A specialist SME lawyer is warning business owners and their employees to be wary of defamatory comments on their social media channels.
“If it’s posted on Facebook, if it’s tweeted, if it’s a comment on LinkedIn, it’s publishing. So the statement has been published, which then brings it within the confines of the Defamation Acts around Australia,” explains Mark Gardiner of Teddington Legal in an interview on the My Business Podcast about common legal issues facing SMEs.
“I should preface this by saying I’m not a defamation lawyer, and it’s not an area of law that I do a lot of [but] we have had some instances where clients have defamed people.”
According to Mark, there is a defined process within the Defamation Act as to how such disputes are raised and carried out.
“The first step is that the aggrieved person, which is the term, writes what’s called a Letter of Concern. And at that time the defamer, for want of a better word, has an opportunity to apologise. Apologise, withdraw. And that can minimise the damage,” he says.
“But importantly, if someone was to get a concerns letter, they would need to act upon it really quickly. Take down the offending post, and apologise profusely if things aren’t true, or things have been overstated.”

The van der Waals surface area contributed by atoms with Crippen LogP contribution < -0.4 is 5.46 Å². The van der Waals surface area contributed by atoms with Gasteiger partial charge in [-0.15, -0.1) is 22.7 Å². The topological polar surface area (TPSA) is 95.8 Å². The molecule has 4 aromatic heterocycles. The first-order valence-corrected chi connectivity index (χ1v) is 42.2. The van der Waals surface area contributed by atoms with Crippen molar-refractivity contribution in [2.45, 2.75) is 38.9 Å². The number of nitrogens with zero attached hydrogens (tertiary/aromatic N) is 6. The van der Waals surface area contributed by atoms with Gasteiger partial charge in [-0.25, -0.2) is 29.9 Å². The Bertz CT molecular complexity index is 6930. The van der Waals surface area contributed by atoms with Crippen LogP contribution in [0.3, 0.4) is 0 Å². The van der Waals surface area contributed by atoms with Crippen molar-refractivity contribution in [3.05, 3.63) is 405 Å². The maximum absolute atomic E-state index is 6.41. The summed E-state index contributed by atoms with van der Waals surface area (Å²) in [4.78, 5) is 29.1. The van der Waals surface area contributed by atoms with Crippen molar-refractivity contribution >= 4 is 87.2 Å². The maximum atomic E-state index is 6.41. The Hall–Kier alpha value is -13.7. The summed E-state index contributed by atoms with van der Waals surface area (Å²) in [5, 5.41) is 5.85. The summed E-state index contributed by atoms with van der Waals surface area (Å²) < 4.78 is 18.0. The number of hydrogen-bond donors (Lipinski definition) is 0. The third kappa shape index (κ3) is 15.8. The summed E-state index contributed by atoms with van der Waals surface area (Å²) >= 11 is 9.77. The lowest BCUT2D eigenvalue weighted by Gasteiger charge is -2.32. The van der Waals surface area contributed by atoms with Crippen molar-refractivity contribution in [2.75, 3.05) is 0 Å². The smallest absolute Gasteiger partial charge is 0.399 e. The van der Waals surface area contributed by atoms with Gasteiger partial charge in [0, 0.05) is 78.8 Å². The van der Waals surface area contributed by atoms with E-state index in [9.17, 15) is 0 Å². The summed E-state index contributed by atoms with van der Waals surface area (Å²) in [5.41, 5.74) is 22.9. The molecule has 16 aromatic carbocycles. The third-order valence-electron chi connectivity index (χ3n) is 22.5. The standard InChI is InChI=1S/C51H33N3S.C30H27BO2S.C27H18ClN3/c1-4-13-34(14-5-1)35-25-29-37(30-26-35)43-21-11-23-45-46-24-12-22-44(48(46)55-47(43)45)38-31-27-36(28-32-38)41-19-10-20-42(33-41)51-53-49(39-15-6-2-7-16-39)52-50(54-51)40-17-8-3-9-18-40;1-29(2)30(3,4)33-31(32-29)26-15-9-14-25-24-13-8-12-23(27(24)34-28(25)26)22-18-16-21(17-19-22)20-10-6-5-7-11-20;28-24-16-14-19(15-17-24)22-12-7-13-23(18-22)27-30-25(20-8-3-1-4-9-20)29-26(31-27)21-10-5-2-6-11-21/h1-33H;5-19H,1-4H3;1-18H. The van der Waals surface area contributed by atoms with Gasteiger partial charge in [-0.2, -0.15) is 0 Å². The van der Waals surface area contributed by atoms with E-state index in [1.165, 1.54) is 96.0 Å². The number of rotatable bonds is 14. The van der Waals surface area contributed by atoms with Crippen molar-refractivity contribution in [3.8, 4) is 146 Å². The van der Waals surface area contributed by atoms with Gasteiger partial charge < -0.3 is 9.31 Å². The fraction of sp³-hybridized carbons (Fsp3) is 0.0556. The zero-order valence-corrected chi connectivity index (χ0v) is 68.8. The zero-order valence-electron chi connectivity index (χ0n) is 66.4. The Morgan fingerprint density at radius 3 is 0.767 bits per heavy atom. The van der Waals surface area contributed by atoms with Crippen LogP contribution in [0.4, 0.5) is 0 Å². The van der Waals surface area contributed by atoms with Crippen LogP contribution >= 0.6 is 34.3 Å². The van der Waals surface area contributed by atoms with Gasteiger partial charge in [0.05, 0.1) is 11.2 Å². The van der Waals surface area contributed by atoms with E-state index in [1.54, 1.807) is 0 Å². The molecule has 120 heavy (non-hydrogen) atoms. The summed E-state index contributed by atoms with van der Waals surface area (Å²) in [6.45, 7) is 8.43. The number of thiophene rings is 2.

Who does defamation extend to?
Generally speaking, defamation only covers individuals, not companies, notes Mark.
“If the business is operated by an individual, there can be some exceptions. But to get online and complain bitterly about an experience you’ve had at a large shopping retailer, for example, wouldn’t be a defamation,” he says.
What is considered defamatory?
Ultimately, defamation is the public statement of something which is untrue or unsubstantiated.
“If a comment has the effect of damaging the reputation of an individual, in circumstances where it’s untrue and unsupportable, it can be defamation,” Mark says.
“There has to be a reputation that’s been damaged. If someone’s a public figure, if someone has some fame in the community, the presumption is that they have reputation which can be damaged.
“If you’re defaming someone who is well-known, then the damages are likely to be greater than if it’s simply an argument between neighbours. But arguments between neighbours can end up in court, and there can be awards of defamation made.”
In 2016, Scott Dougall at Carroll & O’Dea Lawyers provided My Business with a list of tips on what to do if your business is accused of defamation.
Hear more legal insights from Mark on a range of topics affecting SMEs on the My Business Podcast below:
Adam Zuchetti is the editor of My Business, and has steered the publication’s editorial direction since early 2016.
Ask the Experts: Does automation stack up financially?
By Christopher Overton
Opinion: How bad do things have to get?!
By Adam Zuchetti
Business lessons from the All Blacks
By Steve Stanley